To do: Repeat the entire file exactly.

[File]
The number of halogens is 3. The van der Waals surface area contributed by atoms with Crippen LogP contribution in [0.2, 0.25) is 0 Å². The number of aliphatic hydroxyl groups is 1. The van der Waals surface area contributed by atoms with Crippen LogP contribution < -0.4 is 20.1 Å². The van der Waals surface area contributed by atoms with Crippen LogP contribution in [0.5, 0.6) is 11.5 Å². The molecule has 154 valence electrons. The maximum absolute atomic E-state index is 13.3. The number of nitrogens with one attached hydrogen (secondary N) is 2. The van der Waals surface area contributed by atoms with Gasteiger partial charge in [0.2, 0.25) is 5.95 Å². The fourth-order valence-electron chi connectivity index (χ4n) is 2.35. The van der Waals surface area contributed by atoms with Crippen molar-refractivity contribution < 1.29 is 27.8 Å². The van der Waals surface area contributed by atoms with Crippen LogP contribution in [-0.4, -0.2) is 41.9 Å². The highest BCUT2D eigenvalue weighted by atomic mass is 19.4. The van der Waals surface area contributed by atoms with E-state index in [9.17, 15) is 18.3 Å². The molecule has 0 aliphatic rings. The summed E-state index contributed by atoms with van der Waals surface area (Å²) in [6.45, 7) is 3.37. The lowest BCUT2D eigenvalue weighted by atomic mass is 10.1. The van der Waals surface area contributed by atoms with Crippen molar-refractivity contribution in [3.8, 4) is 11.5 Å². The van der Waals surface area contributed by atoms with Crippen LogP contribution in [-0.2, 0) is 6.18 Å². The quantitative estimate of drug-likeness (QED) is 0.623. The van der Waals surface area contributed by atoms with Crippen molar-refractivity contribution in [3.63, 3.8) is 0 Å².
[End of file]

The number of halogens is 3. The van der Waals surface area contributed by atoms with Crippen LogP contribution in [0.2, 0.25) is 0 Å². The number of aliphatic hydroxyl groups is 1. The van der Waals surface area contributed by atoms with Crippen LogP contribution < -0.4 is 20.1 Å². The van der Waals surface area contributed by atoms with Crippen LogP contribution in [0.5, 0.6) is 11.5 Å². The molecule has 154 valence electrons. The maximum absolute atomic E-state index is 13.3. The number of nitrogens with one attached hydrogen (secondary N) is 2. The van der Waals surface area contributed by atoms with Gasteiger partial charge in [0.2, 0.25) is 5.95 Å². The fourth-order valence-electron chi connectivity index (χ4n) is 2.35. The van der Waals surface area contributed by atoms with Crippen molar-refractivity contribution < 1.29 is 27.8 Å². The van der Waals surface area contributed by atoms with Crippen LogP contribution in [-0.4, -0.2) is 41.9 Å². The highest BCUT2D eigenvalue weighted by atomic mass is 19.4. The van der Waals surface area contributed by atoms with E-state index in [9.17, 15) is 18.3 Å². The molecule has 0 aliphatic rings. The summed E-state index contributed by atoms with van der Waals surface area (Å²) in [6.45, 7) is 3.37. The lowest BCUT2D eigenvalue weighted by atomic mass is 10.1. The van der Waals surface area contributed by atoms with Crippen molar-refractivity contribution in [3.8, 4) is 11.5 Å². The van der Waals surface area contributed by atoms with Crippen LogP contribution in [-0.2, 0) is 6.18 Å². The quantitative estimate of drug-likeness (QED) is 0.623. The van der Waals surface area contributed by atoms with Crippen molar-refractivity contribution in [3.63, 3.8) is 0 Å².